Asia stocks quiet, US dollar firm after upbeat US job data

Trade was subdued with many of the region's markets closed for the Chinese New Year. China's financial markets are closed all week, while those in South Korea are shut until Feb 7.
Trade was subdued with many of the region's markets closed for the Chinese New Year. China's financial markets are closed all week, while those in South Korea are shut until Feb 7.PHOTO: AFP

TOKYO (REUTERS) - Asia stocks hovered near four-month highs on Monday (Feb 4) after a mixed performance on Wall Street at the close of last week, while the dollar firmed against the yen following strong US job and manufacturing data.

MSCI's broadest index of Asia-Pacific shares outside Japan was almost flat. It had scaled a four-month peak last Friday along with a surge in its global peers.

Trade was subdued, with many of the region's markets closed for the Chinese New Year. China's financial markets are closed all week, while those in South Korea are shut until Thursday.

Hong Kong's Hang Seng, which is trading for only half a day, edged up 0.2 per cent.

Japan's Nikkei added 0.5 per cent.

On Wall Street last Friday, optimism from a surge in January US job growth was offset by a weaker-than-expected outlook from Amazon.com Inc that battered retail stocks. The Dow nudged up 0.26 per cent while the Nasdaq shed 0.25 per cent.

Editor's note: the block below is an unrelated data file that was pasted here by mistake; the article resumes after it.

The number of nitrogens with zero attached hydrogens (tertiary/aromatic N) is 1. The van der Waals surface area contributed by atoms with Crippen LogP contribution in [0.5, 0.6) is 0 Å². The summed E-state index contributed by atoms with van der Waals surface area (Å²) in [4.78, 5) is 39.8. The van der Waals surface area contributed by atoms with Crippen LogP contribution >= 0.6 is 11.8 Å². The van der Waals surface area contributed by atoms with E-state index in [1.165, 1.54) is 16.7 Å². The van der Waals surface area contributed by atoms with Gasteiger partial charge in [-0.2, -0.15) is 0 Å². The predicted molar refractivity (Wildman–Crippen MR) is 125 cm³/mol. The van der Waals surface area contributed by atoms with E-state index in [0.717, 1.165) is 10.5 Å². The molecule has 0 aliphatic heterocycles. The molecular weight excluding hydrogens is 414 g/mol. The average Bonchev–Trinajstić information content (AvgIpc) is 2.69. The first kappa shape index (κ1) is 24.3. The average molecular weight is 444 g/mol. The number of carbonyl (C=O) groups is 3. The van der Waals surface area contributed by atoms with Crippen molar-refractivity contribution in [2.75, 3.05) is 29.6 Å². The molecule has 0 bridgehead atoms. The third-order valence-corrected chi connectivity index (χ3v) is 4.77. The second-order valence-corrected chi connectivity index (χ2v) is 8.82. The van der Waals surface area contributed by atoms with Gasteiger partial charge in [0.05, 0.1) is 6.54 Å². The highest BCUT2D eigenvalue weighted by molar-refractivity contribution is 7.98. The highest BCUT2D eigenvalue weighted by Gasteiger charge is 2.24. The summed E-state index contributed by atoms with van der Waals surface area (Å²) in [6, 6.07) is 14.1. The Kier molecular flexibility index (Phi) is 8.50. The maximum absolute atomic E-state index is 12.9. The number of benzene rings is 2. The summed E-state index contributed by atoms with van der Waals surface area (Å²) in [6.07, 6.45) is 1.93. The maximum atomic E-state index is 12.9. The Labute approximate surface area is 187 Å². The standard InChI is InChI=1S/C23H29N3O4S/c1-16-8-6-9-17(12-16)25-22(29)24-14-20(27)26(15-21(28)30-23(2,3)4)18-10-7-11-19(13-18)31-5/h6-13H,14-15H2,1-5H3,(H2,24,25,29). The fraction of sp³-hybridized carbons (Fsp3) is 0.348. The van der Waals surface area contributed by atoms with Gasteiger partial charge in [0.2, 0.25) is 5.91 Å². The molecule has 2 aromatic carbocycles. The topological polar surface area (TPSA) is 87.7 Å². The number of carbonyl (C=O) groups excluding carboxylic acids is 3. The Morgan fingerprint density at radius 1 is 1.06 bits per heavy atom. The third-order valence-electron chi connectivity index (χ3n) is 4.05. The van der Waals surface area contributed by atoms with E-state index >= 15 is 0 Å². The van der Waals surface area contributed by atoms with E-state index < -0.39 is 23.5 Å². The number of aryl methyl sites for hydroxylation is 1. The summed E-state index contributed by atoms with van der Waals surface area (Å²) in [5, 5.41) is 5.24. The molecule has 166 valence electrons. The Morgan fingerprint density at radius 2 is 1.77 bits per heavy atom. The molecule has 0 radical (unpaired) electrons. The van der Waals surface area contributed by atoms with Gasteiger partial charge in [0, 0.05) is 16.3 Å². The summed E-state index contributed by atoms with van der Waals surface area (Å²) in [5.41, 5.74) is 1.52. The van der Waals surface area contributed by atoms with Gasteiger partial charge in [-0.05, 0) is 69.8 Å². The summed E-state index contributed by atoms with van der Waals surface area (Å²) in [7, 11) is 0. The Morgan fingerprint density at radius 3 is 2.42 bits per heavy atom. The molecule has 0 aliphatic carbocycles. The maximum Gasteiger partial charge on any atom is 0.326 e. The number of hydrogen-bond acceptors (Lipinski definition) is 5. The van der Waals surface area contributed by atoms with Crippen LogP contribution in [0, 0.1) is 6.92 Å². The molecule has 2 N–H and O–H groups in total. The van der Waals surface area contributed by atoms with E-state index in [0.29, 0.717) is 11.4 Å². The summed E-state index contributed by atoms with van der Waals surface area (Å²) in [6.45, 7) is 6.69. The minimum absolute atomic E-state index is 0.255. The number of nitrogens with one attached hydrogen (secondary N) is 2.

"Key points for the markets this week will be how the remaining US corporate earnings releases turn out, and whether they are in line with recent upbeat data," said Mr Junichi Ishikawa, senior FX strategist at IG Securities in Tokyo.

"While corporate earnings and fundamentals remain key, political developments, notably the US-China trade situation, remain potential risk factors," he said.

A US Labour Department report last Friday showed non-farm payrolls jumped by a stronger-than-forecast 304,000 jobs last month, the largest gain since February 2018.

That report, along with better-than-expected ISM manufacturing activity numbers for January, pointed to underlying strength in the world's biggest economy.

"After last week's risk appetite revival, the data pulse and the tone of Fed speakers will be important. For the Goldilocks market to continue, we need to find a delicate balance between improving data and still-neutral central banks," strategists at ANZ wrote.

Global equity markets performed strongly last week after the Federal Reserve pledged to be patient with further interest rate hikes, signalling a potential end to its tightening cycle.

Friday's robust economic data triggered a sharp rebound in US Treasury yields, in turn lifting the dollar.

On Monday, the US currency was a shade higher, at 109.555 yen after advancing 0.6 per cent last Friday.

The euro was little changed at US$1.1456 after getting pulled back from a high of US$1.1488 last Friday.

The Australian dollar was mostly steady at US$0.7244 after slipping 0.4 per cent at the previous session.

The benchmark 10-year US Treasury yield was at 2.686 per cent after climbing nearly 6 basis points last Friday to pull away from a four-week low of 2.619 per cent earlier last week.

West Texas Intermediate (WTI) US crude oil futures extended Friday's rally and were last up 0.3 per cent at US$55.42 per barrel.

Last Friday, WTI futures rallied 2.7 per cent on the upbeat US job report, signs that Washington's sanctions on Venezuelan exports have helped tighten supply and data showing US drillers cut the number of oil rigs.